In general the Buddhist movement in Taiwan is of Humanistic Buddhism 人间佛教 which started from Master Tai Xu’s effort to change Buddhism from the religion of funerals during the late Ching清 dynasty to a religion that actively involves in the human activities. This is most clearly seen from Tzu Chi’s慈濟effort around the world. In accordance with their four main mission of Education, Medicine, Charity and Culture, many schools, hospitals, relief aid teams are deployed in helping the needy. There are also classes of flower arrangement, tea making in the Hua Lien Tzu Chi University. The medical students use the body of willing deceased donors as their silent teacher in anatomy classes, learning respect and gratitude towards their silent teachers. The Tzu Chi Hospital in Hua Lien, there are even places where the terminally sick patients of different religion can see their religious symbols just before they die. This clearly shows that Tzu Chi belief in Buddhism in Action, and the nuns under Master Cheng Yen, the founder of Tzu Chi, support themselves by working in the farms. With the spirit of Buddhism reflected through their actions rather than speech, Tzu Chi managed to pull in 10 million members worldwide making monthly donations to support the various activities. Amongst the members are non-Buddhist too and the halls and functions of Tzu Chi are always careful to be sensitive towards people with other religions.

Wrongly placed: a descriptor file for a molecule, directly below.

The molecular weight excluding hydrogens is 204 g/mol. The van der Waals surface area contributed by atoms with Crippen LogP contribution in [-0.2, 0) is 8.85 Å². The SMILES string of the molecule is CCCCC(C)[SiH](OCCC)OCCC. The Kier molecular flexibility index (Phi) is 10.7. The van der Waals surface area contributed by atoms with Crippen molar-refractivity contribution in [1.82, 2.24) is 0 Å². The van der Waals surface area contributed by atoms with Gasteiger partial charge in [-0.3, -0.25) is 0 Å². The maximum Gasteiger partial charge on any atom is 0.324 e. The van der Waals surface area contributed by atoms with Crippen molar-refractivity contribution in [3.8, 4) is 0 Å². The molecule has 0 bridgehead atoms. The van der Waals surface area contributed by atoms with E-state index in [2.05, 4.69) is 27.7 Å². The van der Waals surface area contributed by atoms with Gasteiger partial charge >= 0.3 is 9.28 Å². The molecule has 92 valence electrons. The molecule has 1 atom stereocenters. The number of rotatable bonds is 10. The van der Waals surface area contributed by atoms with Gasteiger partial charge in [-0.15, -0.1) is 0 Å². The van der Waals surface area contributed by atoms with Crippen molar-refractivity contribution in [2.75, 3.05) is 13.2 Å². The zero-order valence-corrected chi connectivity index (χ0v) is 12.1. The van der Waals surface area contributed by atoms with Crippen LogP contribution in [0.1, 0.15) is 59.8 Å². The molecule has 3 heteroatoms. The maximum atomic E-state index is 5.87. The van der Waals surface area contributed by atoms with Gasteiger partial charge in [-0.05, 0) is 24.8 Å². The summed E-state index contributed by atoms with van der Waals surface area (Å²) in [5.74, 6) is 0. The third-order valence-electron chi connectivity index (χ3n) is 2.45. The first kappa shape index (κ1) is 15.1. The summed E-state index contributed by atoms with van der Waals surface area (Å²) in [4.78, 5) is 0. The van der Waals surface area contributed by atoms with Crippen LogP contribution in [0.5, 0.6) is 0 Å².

Finally, Buddha Light Mountain佛光山 founded by Master Hsing Yun in Kaohsiung is our last stop in Taiwan’s mega temples. With holy water, Buddhist hymns singing, Big Buddha statue, pure land cave exhibit, and museums, it is clear that Buddha Light Mountain incorporates modern elements to spread Buddhism too. With millions of members in Buddha Light International Associations, it is also not negligent in education as there is Buddha Light University in Yilan and Buddhist College in the temple itself for all to live and learn the way of the Sangha. In short, the trip was enlightening, with many details unaccounted for here, but the most important lesson is to practise the dharma even when researching Buddhism.